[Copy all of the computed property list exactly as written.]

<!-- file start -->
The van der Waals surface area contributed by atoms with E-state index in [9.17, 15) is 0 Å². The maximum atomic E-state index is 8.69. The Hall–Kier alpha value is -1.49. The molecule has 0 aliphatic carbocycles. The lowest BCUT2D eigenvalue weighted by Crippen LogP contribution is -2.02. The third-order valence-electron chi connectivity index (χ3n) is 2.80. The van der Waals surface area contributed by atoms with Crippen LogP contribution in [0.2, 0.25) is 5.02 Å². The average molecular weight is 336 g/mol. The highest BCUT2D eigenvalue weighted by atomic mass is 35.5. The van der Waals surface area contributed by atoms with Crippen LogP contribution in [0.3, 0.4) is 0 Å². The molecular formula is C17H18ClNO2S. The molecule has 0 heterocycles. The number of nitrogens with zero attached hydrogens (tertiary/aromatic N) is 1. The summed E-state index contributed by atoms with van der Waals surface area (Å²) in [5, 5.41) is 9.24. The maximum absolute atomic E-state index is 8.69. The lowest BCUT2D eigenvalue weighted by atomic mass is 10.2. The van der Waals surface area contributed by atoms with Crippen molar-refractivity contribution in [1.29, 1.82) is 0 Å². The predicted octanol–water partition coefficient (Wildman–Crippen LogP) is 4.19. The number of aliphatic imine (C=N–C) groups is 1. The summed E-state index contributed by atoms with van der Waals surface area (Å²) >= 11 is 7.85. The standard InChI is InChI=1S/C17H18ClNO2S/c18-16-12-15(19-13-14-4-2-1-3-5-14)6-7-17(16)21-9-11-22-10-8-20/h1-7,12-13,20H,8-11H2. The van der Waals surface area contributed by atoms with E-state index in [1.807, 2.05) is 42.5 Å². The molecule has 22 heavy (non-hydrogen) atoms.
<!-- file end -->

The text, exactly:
The van der Waals surface area contributed by atoms with E-state index in [9.17, 15) is 0 Å². The maximum atomic E-state index is 8.69. The Hall–Kier alpha value is -1.49. The molecule has 0 aliphatic carbocycles. The lowest BCUT2D eigenvalue weighted by Crippen LogP contribution is -2.02. The third-order valence-electron chi connectivity index (χ3n) is 2.80. The van der Waals surface area contributed by atoms with Crippen LogP contribution in [0.2, 0.25) is 5.02 Å². The average molecular weight is 336 g/mol. The highest BCUT2D eigenvalue weighted by atomic mass is 35.5. The van der Waals surface area contributed by atoms with Crippen LogP contribution in [0.3, 0.4) is 0 Å². The molecular formula is C17H18ClNO2S. The molecule has 0 heterocycles. The number of nitrogens with zero attached hydrogens (tertiary/aromatic N) is 1. The summed E-state index contributed by atoms with van der Waals surface area (Å²) in [5, 5.41) is 9.24. The maximum absolute atomic E-state index is 8.69. The lowest BCUT2D eigenvalue weighted by atomic mass is 10.2. The van der Waals surface area contributed by atoms with Crippen molar-refractivity contribution in [1.29, 1.82) is 0 Å². The predicted octanol–water partition coefficient (Wildman–Crippen LogP) is 4.19. The number of aliphatic imine (C=N–C) groups is 1. The summed E-state index contributed by atoms with van der Waals surface area (Å²) >= 11 is 7.85. The standard InChI is InChI=1S/C17H18ClNO2S/c18-16-12-15(19-13-14-4-2-1-3-5-14)6-7-17(16)21-9-11-22-10-8-20/h1-7,12-13,20H,8-11H2. The van der Waals surface area contributed by atoms with E-state index in [1.807, 2.05) is 42.5 Å². The molecule has 22 heavy (non-hydrogen) atoms.